All One Body

By Tim Reynolds, North Country Aikikai

What I knew of Frank Apodaca Sensei before Summer Camp of 2015 in Tacoma WA, were a few tales of training in the “old days”, and that he’s the tall guy with bushy hair taking lots of ukemi for the 5th – 1st kyu Technical Guidelines videos. Although I still had not met him at Summer Camp, it was a pleasure to have had my first experience of his teaching during a weapons class outside in the grass at a training weekend in Florida this last April. Since then, North County Aikikai was very fortunate and honored to host the Birankai Southern California Regional Seminar this last May featuring Apodaca Sensei as our guest instructor. It was truly an inspirational weekend of training not only for myself but also for everyone I’ve discussed the seminar with since. Although he made many points during the weekend, there were two that stood out the most for me. He made a point to explore “all one body”, and demonstrated the importance of hip movement and uke providing a “true attack”. I feel honored to give my interpretation of a few concepts Apodaca Sensei focused on during this seminar.

“All one body” or “body oneness” as he pointed out is a key element of a complete aikido movement. During the early period of aikido training students are mostly learning left foot, right foot, step in, step back, strike this way, fall that way and so on. As we progress and as we become more proficient, all the pieces and body movements need to come together as one. He took us through several exercises and movements to demonstrate this point. An emphasis was placed on all one movement as well. Instead of thinking of all the movements through a technique as pieces of a part, think of the movement as all one piece: everything all one. It’s a simple idea but very hard to do.

Move your hips. More….really move your hips. Certainly, we hear about moving your hips commonly but Apodaca Sensei emphasized hip movement as essential to achieving a full movement to incorporate all one body. We were instructed to “sink” our hips while practicing as both nage and uke. For nage, Kokyo Ho is a good technique to really turn and sink your hips. For uke, “open” your hips when responding to Tai No Henko. He demonstrated using your hips rotating from side to side when practicing backward rolling ukemi as well. Furthermore, he went on to make a point of how your shoulders and feet can prevent hip movement. If your shoulders are tight and unmoving, or if your feet are planted and unmoving, then your hips will not move- not very well anyway. There was a great emphasis on hip movement.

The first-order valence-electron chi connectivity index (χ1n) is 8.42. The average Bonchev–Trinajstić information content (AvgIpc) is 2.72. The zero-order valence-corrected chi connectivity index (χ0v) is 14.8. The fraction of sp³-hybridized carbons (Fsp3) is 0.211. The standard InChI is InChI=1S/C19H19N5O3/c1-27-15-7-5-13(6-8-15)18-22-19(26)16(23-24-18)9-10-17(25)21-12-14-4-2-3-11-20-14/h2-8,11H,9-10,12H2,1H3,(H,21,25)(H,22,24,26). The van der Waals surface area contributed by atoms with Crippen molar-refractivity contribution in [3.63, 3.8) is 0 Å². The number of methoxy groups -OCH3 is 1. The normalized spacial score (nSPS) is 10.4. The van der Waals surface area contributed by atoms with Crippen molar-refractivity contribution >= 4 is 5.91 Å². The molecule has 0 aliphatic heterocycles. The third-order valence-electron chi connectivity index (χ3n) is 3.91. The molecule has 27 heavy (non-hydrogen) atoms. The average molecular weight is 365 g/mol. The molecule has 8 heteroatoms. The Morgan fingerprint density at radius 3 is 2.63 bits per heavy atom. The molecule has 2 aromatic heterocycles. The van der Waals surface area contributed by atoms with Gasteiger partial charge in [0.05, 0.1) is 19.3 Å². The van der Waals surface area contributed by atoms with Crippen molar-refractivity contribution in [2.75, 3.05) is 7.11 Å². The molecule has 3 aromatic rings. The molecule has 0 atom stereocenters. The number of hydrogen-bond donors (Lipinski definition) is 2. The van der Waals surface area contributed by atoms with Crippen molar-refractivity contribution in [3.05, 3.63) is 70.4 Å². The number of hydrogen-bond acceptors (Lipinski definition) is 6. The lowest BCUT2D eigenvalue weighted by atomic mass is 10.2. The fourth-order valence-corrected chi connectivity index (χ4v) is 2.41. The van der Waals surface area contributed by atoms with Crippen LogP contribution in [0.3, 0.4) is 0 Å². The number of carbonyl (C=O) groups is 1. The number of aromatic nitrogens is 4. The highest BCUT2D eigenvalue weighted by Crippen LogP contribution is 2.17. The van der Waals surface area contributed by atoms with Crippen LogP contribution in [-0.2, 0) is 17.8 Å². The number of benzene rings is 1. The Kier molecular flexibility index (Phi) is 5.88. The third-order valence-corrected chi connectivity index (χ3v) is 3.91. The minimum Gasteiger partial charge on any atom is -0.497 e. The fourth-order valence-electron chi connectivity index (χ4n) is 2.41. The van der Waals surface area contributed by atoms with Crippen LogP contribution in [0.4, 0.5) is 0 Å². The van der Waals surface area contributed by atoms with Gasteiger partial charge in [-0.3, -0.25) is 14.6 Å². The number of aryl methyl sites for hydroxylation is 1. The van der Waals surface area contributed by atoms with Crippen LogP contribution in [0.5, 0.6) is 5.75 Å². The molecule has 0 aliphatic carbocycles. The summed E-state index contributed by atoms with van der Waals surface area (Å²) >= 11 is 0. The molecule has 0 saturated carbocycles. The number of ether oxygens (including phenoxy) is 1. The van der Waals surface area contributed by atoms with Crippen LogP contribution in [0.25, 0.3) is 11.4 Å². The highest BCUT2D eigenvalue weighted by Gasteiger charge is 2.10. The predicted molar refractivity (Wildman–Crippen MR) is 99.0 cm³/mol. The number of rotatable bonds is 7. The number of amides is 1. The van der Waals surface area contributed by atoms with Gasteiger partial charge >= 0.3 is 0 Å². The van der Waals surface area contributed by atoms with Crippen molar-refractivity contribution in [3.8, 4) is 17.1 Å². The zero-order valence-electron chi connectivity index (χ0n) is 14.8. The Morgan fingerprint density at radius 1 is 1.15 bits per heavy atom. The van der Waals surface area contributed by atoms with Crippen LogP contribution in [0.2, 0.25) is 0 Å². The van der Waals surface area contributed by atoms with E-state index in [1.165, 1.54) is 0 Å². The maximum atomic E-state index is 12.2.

Provide a true attack. This point resonated with me as it’s something I often think about and try to be mindful of. For aikido to be aikido there must be intent from an attack that causes you to feel that you must respond. The martial art of Aikido is to use an opponent’s force, energy, and motion and redirect it. If your training partner is pulling a punch or stopping because they do not want to hit you, then you do not have a force or energy to redirect. Then it simply becomes a kata and not a martial art. Apodaca Sensei made a great point of this, and insisted that uke provide an attack that was meaningful. He demonstrated not moving if he didn’t feel “threatened” by the attack. This was very interesting as it pointed out how often your training partner will not hit you if you don’t move. He went on to mention that the attack doesn’t necessarily need to be hard or fast but that it just needs to follow through. This is essential for developing proper timing and response.

When I finally got to meet Apodaca Sensei at the training weekend in Florida last April, I mentioned to him that I enjoyed the weapons class at Summer Camp in Tacoma. He asked me what I liked about it. I said that I appreciated the clarity and precision of his weapons. I was inspired during the following Birankai Southern California Regional Seminar by his teaching and have come to realize that he has that clarity in all of his Aikido. I was also inspired by his conditioning. He stretched our limits with a good deal of conditioning exercises that we typically don’t see and that was great. Although there were a good many concepts explored during the regional seminar, the aforementioned are what stood out for myself and others. The integration of these concepts is what I understand he means by “all one body”. Thank you, Apodaca Sensei, for your time, energy and teaching!

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